Canadian citizens on the basis of birth were revoked of their rights visiting “the sins of their parents”
The Canadian Ministry of Citizenship and Immigration appealed to the Supreme Court in order not to let two men born to Russian secret agents in Canada reside in the country.
The Canadian Press is following the case Minister of Citizenship and Immigration v. Alexander Vavilov which is expected to be heard in the Supreme Court on December 4, 2018. According to the news agency, Alexander Vavilov, 24, together with his brother Timothy, 28, whose case proceeded separately through the courts, were born in Canada to parents who were Soviet/Russian deep-cover spies. Donald Heathfield and Tracey Ann Foley, in reality, Andrey Bezrukov and Elena Vavilova, were arrested, along with eight other agents, in the United States, where the family had lived for 15 years, on June 27, 2010. Ten Russians were used in the spy swap between the United States and Russia on July 9, 2010. Alexander and Timothy, who were 16 and 21 then respectively, as reported by The Guardian, were left with no funds in the U.S.A. and were recommended to go to Russia where they were granted citizenship in December 2010. At the same time, their U.S. citizenship was revoked.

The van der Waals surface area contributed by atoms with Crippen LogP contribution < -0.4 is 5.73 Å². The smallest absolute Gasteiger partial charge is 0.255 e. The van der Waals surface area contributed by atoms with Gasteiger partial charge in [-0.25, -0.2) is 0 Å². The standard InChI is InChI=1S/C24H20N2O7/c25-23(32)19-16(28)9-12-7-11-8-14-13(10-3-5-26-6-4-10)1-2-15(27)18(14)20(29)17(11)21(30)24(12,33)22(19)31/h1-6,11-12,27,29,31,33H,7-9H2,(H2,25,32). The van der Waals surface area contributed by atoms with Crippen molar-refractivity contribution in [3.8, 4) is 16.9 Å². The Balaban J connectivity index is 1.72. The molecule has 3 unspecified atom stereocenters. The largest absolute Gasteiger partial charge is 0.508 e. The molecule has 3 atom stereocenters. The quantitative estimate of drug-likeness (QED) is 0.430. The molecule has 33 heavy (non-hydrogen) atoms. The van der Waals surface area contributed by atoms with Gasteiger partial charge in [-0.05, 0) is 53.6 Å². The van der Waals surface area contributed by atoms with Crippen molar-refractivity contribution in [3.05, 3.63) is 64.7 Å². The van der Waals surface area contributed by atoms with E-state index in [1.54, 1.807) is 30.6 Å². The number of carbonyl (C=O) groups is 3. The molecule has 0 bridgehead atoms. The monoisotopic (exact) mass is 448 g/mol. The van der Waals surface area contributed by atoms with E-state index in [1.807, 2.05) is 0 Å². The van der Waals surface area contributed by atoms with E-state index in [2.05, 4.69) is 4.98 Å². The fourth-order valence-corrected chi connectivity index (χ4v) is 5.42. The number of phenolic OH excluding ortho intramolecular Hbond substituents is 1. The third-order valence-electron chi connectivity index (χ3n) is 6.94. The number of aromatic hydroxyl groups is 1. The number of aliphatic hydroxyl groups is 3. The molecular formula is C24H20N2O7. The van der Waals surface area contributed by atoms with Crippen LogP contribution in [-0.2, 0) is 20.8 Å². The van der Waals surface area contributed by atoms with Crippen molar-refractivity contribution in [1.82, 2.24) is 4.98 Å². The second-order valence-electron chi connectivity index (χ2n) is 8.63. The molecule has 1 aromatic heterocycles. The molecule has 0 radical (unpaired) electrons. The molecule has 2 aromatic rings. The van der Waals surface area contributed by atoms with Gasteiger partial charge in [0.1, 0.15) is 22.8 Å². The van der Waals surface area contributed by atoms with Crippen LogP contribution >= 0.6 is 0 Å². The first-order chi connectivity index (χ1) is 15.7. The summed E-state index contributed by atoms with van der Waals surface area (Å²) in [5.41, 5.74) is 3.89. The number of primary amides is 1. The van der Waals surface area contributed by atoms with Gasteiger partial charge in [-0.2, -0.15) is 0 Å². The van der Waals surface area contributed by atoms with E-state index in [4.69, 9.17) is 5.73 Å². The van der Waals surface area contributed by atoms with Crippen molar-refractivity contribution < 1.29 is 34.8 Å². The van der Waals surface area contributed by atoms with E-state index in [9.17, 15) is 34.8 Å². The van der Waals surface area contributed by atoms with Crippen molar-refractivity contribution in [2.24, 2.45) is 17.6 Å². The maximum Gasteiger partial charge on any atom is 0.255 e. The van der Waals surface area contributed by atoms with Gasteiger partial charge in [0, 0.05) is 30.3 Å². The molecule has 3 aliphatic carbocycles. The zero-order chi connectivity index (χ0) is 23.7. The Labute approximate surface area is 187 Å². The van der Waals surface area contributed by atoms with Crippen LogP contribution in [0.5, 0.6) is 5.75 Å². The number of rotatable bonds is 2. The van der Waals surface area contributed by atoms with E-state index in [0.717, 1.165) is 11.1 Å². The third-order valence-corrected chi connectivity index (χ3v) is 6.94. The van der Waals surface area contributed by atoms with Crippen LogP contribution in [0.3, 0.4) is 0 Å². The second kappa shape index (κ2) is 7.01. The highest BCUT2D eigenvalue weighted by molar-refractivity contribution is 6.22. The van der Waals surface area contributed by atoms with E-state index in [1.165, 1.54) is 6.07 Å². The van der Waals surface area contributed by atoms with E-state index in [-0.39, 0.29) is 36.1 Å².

According to Appellant’s Factum on Appeal submitted to the Canadian Supreme Court, Alexander Vavilov made two unsuccessful attempts to obtain a new Canadian passport in 2010 – 2011. In 2012, he got a Canadian visa which was later canceled “as a result of security, identity, and citizenship concerns regarding him and his family.” Canadian officials requested that he amend his birth certificate, changing his last name from Foley to Vavilov to obtain a Canadian passport. In January 2013, using this amended document, Alexander Vavilov applied for and obtained a Certificate of Canadian Citizenship. As stated in the court summary, on August 15, 2014, the Registrar of Citizenship informed Alexander Vavilov that the Canadian government no longer recognized him as a Canadian citizen on the basis of his ineligibility applicable to any child born in Canada to a foreign diplomat. Alexander Vavilov sought judicial review in the Federal Court which upheld the decision. On June 21, 2017, the Federal Court of Appeal, in turn, allowed the appeal and quashed the Registrar’s decision to cancel Vavilov’s certificate, interpreting his stated ineligibility as only applicable to children of foreign government employees who benefitted from diplomatic immunities and privileges, which was not the case for Vavilov. As reported by the Canadian Press, on the strength of this ruling, Alexander has since been able to renew his Canadian passport and he hopes to live and work in Canada — calling his relationship with the country a cornerstone of his identity. Meanwhile, Canada’s Ministry of Citizenship and Immigration intends to take this case to the Supreme Court to deprive him again and for the final time of his Canadian passport and citizenship.